Sunday, September 10, 2017

AI that can determine a person’s sexuality from photos shows the dark side of the data age

tech crunch

We count on machine learning systems for everything from creating playlists to driving cars, but like any tool, they can be bent toward dangerous and unethical purposes, as well. Today’s illustration of this fact is a new paper from Stanford researchers, who have created a machine learning system that they claim can tell from a few pictures whether a person is gay or straight.

The research is as surprising as it is disconcerting. In addition to exposing an already vulnerable population to a new form of systematized abuse, it strikes directly at the egalitarian notion that we can’t (and shouldn’t) judge a person by their appearance, nor guess at something as private as sexual orientation from something as simple as a snapshot or two. But the accuracy of the system reported in the paper seems to leave no room for mistake: this is not only possible, it has been achieved.
It relies on cues apparently more subtle than most can perceive — cues many would suggest do not exist. And it demonstrates, as it is intended to, a class of threat to privacy that is entirely unique to the imminent era of ubiquitous computer vision.
Before discussing the system itself, it should be made clear that this research was by all indications done with good intentions. In an extensive set of authors’ notes that anyone commenting on the topic ought to read, Michal Kosinski and Yilun Wang address a variety of objections and questions. Most relevant are perhaps their remarks as to why the paper was released at all:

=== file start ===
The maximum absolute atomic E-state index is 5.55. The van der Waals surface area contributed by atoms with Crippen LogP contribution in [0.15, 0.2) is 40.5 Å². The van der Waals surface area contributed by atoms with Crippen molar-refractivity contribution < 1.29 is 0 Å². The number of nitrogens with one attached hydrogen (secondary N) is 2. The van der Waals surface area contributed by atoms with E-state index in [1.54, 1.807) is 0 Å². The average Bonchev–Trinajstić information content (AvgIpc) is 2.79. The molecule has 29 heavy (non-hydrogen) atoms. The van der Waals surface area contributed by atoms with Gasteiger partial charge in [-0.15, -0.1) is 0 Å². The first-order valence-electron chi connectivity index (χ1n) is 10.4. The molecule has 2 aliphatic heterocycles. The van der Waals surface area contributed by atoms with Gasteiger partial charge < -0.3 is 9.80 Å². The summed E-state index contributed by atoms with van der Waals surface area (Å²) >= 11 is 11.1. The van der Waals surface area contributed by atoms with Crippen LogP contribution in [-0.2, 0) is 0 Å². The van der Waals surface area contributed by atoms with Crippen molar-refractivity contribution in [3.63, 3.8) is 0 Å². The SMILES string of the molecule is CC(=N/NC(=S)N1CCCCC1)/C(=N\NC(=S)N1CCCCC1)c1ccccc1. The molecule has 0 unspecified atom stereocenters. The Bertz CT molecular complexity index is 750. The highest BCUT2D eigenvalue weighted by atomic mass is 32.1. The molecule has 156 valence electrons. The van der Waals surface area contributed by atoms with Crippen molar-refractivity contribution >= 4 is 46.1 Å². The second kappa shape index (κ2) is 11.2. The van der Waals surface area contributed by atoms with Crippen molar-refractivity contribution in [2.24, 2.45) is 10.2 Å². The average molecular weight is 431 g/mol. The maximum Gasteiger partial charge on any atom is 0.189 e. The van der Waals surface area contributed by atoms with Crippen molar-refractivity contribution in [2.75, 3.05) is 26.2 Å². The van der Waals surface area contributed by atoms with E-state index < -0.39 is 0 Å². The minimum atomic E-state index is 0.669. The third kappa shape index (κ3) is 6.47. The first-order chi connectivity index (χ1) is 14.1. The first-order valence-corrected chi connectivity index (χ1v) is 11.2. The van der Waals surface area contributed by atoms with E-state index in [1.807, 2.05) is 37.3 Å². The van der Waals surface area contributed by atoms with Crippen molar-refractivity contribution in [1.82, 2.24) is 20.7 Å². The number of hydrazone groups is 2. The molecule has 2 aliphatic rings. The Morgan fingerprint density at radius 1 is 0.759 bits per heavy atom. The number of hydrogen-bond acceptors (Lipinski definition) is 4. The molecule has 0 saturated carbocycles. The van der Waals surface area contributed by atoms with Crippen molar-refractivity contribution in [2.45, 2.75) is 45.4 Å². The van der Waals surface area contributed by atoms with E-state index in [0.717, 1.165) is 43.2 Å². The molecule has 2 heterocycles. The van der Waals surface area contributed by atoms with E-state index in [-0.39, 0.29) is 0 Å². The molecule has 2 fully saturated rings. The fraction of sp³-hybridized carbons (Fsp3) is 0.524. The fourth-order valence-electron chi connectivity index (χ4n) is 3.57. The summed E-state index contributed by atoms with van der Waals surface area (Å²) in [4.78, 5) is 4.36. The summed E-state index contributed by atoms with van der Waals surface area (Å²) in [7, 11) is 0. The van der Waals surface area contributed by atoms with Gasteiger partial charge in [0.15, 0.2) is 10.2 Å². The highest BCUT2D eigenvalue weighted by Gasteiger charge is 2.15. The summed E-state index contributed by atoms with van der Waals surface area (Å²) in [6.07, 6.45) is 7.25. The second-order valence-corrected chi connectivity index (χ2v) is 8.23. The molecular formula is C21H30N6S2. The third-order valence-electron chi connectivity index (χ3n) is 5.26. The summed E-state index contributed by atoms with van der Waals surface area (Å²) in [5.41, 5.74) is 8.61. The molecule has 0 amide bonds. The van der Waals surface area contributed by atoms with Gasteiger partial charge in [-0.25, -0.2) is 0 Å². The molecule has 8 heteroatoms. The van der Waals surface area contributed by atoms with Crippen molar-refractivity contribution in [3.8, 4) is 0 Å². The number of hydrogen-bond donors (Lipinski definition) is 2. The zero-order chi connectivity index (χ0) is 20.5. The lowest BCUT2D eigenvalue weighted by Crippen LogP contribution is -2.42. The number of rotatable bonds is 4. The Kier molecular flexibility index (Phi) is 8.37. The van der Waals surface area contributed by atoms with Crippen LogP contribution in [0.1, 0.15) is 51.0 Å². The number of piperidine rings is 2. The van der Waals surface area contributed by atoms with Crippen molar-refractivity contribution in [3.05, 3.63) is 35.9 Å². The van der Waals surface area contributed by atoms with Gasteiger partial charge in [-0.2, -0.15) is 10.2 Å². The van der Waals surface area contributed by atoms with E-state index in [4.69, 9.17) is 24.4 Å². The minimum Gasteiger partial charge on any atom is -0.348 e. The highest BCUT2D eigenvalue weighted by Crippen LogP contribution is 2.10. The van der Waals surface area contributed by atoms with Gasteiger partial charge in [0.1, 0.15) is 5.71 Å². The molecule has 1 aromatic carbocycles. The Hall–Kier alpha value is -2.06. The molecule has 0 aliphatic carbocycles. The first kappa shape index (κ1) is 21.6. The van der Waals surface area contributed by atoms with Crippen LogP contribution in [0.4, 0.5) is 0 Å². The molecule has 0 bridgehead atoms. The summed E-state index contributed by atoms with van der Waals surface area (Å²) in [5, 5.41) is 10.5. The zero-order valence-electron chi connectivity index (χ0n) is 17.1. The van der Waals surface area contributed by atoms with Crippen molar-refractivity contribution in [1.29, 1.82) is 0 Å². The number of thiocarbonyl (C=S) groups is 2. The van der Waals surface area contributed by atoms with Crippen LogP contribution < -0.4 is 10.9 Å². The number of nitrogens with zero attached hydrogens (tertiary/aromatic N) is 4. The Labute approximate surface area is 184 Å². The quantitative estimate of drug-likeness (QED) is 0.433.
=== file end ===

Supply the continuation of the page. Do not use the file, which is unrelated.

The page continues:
We were really disturbed by these results and spent much time considering whether they should be made public at all. We did not want to enable the very risks that we are warning against. The ability to control when and to whom to reveal one’s sexual orientation is crucial not only for one’s well-being, but also for one’s safety.
We felt that there is an urgent need to make policymakers and LGBTQ communities aware of the risks that they are facing. We did not create a privacy-invading tool, but rather showed that basic and widely used methods pose serious privacy threats.
Certainly this is only one of many systematized attempts to derive secret information such as sexuality, emotional state or medical conditions. But it is a particularly concerning one, for several reasons.

Seeing what we can’t (or won’t)
The paper, due to be published in the Journal of Personality and Social Psychology, details a rather ordinary supervised-learning approach to addressing the possibility of identifying people as gay or straight from their faces alone. (Note: the paper is still in draft form.)
Using a database of facial imagery (from a dating site that makes its data public), the researchers collected 35,326 images of 14,776 people, with (self-identified) gay and straight men and women all equally represented. Their facial features were extracted and quantified: everything from nose and eyebrow shape to facial hair and expression.
A deep learning network crunched through all these features, finding which tended to be associated with individuals of a given sexual orientation. The researchers didn’t “seed” this with any preconceived notions of how gay or straight people look; the system merely correlated certain features with sexuality and identified patterns.


  1. Whys this such a shock? The medrash says they saw from Moshe rabeinu that he initially was a killer, just from looking at his picture! So why can't they tell from picture of a person's sexuality ?! Graphology is a sort of science .

  2. See about this inauthentic "midrash"

    In any case, as long as human beings are endowed with free will, the idea that appearance or anything dictates actions is unjustifiable, At the most, these attributes describe the nature of someone's natural inclinations, including the yetzer hara.

  3. There is no such midrash, and graphology is total nonsense.


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